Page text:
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From Niklas Gustavsson <nik...@protocol7.com>
Subject Re: [Vysper] XML Namespaces [WAS: Re: Moving new nbxml in trunk]
Date Sun, 09 May 2010 20:19:12 GMT
On Sun, May 9, 2010 at 9:52 PM, Bernd Fondermann <bf_jak@brainlounge.de> wrote:
> This example is especially appropriate, as it includes beer:

We like that of course :-)

> <?xml version='1.0'?>
> <Beers>
>  <!-- the default namespace inside tables is that of HTML -->
>  <table xmlns='http://www.w3.org/1999/xhtml'>
>   <th><td>Name</td><td>Origin</td><td>Description</td></th>
>   <tr>
>     <!-- no default namespace inside table cells -->
>     <td><brandName xmlns="">Huntsman</brandName></td>
>     <td><origin xmlns="">Bath, UK</origin></td>
>     <td>
>       <details xmlns=""><class>Bitter</class><hop>Fuggles</hop>
>         <pro>Wonderful hop, light alcohol, good summer beer</pro>
>         <con>Fragile; excessive variance pub to pub</con>
>         </details>
>        </td>
>      </tr>
>    </table>
>  </Beers>
> Now, I'd like to have an API like this:
> builder.add("table", "http://www.w3.org/1999/xhtml").
>    add("th").
>    add("tf").
>    addText("Name") ...
> and *not*
> builder.add("table", "http://www.w3.org/1999/xhtml").
>    add("th", "http://www.w3.org/1999/xhtml").
>    add("tf", "http://www.w3.org/1999/xhtml").
>    addText("Name") ...
> while you'd like it the other way round, right?

Yes (of course, you would likely use a constant rather than a string,
but that's besides the point here).

> Reason for my position: This is straihtforward. You don't redefine java
> variables when a new scope opens. You'd just redefine them to
> shadow/override the outer scoped variable.
> The inner XML elements are not arbitrary. Within a table, you'd expect
> td, tr etc. to occur. No need to redefine the namespace.
> However, if non-table elements occur, the namespace gets reset explicitly.

I'm not sure I follow along perfectly well here. But, I'll attempt to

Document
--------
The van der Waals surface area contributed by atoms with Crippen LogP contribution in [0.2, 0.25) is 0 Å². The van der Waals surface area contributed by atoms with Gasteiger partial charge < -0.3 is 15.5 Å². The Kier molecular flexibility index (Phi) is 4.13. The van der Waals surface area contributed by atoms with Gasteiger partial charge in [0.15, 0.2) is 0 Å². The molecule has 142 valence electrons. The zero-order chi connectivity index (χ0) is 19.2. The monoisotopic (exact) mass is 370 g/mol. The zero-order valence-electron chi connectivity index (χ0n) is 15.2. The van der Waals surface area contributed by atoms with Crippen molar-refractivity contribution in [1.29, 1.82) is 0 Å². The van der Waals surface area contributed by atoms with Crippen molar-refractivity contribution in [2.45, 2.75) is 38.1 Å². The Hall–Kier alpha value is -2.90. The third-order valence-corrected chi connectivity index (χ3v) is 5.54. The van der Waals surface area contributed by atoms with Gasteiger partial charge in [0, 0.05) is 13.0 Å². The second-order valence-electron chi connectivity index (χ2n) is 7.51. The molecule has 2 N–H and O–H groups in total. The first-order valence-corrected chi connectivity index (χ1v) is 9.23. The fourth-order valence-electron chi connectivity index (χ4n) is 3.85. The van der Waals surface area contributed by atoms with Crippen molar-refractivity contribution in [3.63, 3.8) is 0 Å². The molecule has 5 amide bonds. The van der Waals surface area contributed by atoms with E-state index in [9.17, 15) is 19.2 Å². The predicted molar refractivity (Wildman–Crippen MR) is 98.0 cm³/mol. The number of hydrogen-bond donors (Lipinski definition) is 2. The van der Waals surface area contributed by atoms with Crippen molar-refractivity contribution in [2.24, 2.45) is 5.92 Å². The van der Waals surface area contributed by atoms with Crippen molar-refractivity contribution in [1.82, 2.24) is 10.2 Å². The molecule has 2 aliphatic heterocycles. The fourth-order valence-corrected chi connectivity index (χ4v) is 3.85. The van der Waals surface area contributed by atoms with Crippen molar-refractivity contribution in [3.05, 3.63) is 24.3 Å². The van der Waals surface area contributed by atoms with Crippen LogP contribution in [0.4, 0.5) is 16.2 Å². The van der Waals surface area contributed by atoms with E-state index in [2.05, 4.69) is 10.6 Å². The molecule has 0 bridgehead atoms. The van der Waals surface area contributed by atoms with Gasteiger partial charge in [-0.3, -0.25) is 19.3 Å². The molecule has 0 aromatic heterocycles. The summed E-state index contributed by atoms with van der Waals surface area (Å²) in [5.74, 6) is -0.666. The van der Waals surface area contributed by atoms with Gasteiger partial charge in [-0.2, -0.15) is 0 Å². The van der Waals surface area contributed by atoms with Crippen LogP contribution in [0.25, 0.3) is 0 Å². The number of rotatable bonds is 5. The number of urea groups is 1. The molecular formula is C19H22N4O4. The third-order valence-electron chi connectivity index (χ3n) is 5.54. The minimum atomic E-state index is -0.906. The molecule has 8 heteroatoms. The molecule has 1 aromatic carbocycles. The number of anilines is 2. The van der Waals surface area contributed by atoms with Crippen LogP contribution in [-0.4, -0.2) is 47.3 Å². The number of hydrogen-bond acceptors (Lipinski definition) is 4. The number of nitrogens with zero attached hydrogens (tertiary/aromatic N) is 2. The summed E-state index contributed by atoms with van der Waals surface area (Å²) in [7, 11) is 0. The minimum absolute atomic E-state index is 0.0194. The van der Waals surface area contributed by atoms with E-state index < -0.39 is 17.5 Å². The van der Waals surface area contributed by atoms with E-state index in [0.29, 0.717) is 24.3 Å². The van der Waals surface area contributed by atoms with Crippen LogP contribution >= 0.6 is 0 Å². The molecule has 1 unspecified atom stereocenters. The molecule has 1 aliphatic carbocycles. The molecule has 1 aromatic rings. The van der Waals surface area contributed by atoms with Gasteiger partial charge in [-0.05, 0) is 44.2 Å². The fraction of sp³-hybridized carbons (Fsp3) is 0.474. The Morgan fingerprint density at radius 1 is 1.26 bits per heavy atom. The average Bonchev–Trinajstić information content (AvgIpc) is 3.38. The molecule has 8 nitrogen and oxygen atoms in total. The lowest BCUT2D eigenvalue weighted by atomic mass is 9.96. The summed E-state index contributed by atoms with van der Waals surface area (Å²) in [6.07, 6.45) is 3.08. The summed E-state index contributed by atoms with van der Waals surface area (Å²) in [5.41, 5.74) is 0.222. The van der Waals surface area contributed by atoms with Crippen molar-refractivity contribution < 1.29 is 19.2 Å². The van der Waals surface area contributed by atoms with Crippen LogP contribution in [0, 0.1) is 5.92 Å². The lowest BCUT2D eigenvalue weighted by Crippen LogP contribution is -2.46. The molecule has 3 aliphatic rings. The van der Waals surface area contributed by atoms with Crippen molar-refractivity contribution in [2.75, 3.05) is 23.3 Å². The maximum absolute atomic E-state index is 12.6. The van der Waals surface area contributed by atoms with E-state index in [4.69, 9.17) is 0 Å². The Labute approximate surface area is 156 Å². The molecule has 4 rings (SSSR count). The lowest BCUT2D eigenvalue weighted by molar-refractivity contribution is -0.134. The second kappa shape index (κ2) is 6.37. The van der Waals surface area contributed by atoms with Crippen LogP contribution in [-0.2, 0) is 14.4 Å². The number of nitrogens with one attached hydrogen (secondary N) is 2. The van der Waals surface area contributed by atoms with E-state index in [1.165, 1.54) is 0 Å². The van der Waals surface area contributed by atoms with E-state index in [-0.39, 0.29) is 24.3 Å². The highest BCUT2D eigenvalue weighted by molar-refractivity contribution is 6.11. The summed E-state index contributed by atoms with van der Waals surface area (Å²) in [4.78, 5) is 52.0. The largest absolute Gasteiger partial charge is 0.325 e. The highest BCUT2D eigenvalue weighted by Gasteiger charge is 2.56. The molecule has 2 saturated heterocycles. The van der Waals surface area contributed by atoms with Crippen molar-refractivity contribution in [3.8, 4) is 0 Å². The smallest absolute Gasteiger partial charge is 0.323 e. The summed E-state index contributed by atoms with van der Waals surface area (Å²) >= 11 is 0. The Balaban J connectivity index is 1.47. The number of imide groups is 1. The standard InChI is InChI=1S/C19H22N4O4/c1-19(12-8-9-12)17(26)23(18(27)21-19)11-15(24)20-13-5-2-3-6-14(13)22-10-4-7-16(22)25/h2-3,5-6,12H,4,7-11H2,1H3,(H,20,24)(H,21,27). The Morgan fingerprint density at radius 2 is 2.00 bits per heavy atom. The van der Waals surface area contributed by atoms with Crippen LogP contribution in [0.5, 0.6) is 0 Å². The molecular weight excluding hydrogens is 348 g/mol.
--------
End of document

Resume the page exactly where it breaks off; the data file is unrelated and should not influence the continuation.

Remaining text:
give an example of why I think inheriting the namespace in the XML
creation step would be confusing. Let's take the following function
that creates <item> elements in a MUC implementation:

private XMLElement createItem(XMLElementBuilder builder) {

Now, in MUC, <item> elements can be contained both in the
http://jabber.org/protocol/muc#user and
http://jabber.org/protocol/muc#admin namespaces. Which one would this
be in? To find out, I would have to backtrack to code to find out
where the parent <x> element is created and see what namespace that is
in. I would rather prefer the namespace be explicit.

> And I don't think you can get rid of looking up outer namespaces in any
> serious implementation. In the second example, where every add() has an
> explicit namespace declaration, one would
> * either repeatedly render the declared xmlns on every element, no
> tracking of outer ns needed
> * or, not repeat rendering the declared xmlns, (like *all* XML examples
> I've seen so far) which can only be achieved by keeping track of what
> the current namespace is.
> I don't think XML like this:
>  <table xmlns='http://www.w3.org/1999/xhtml'>
>   <th xmlns='http://www.w3.org/1999/xhtml'>
> <td xmlns='http://www.w3.org/1999/xhtml'>Name
> ...
> would be very compatible with XMPP clients. And would put much more
> bytes on the wire than neccessary.

Oh, no one is saying this is the XML we should render, and nor do we
currently. Instead, the renderer keeps a stack of the default
namespaces and only outputs the xmlns attribute when needed. This is
the same as the "renderers" (most APIs use the term "writer") does in
the other previously mentioned APIs.


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